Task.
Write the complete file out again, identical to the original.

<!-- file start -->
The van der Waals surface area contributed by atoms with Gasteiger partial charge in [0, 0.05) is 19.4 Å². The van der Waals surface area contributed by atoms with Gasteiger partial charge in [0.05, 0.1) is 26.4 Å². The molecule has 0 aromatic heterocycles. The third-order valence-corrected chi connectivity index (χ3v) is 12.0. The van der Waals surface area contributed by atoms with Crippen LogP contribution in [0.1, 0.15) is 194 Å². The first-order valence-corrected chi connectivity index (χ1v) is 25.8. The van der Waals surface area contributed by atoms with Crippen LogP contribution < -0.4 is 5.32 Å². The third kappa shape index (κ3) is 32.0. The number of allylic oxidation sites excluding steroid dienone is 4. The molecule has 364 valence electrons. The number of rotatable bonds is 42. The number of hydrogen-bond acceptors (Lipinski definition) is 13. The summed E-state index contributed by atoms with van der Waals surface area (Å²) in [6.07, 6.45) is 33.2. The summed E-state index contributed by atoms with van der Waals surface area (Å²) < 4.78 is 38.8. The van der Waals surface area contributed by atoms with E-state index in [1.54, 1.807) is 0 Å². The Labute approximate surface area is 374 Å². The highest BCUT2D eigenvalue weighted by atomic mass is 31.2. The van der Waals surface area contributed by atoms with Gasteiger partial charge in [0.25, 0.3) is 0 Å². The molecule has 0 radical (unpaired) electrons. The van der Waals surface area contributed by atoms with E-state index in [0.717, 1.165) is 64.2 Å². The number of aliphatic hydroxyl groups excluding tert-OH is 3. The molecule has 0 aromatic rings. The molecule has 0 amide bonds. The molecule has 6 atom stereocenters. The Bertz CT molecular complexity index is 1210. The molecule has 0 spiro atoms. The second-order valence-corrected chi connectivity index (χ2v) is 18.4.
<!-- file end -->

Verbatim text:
The van der Waals surface area contributed by atoms with Gasteiger partial charge in [0, 0.05) is 19.4 Å². The van der Waals surface area contributed by atoms with Gasteiger partial charge in [0.05, 0.1) is 26.4 Å². The molecule has 0 aromatic heterocycles. The third-order valence-corrected chi connectivity index (χ3v) is 12.0. The van der Waals surface area contributed by atoms with Crippen LogP contribution in [0.1, 0.15) is 194 Å². The first-order valence-corrected chi connectivity index (χ1v) is 25.8. The van der Waals surface area contributed by atoms with Crippen LogP contribution < -0.4 is 5.32 Å². The third kappa shape index (κ3) is 32.0. The number of allylic oxidation sites excluding steroid dienone is 4. The molecule has 364 valence electrons. The number of rotatable bonds is 42. The number of hydrogen-bond acceptors (Lipinski definition) is 13. The summed E-state index contributed by atoms with van der Waals surface area (Å²) in [6.07, 6.45) is 33.2. The summed E-state index contributed by atoms with van der Waals surface area (Å²) < 4.78 is 38.8. The van der Waals surface area contributed by atoms with E-state index in [1.54, 1.807) is 0 Å². The Labute approximate surface area is 374 Å². The highest BCUT2D eigenvalue weighted by atomic mass is 31.2. The van der Waals surface area contributed by atoms with Gasteiger partial charge in [0.25, 0.3) is 0 Å². The molecule has 0 radical (unpaired) electrons. The van der Waals surface area contributed by atoms with E-state index in [0.717, 1.165) is 64.2 Å². The number of aliphatic hydroxyl groups excluding tert-OH is 3. The molecule has 0 aromatic rings. The molecule has 0 amide bonds. The molecule has 6 atom stereocenters. The Bertz CT molecular complexity index is 1210. The molecule has 0 spiro atoms. The second-order valence-corrected chi connectivity index (χ2v) is 18.4.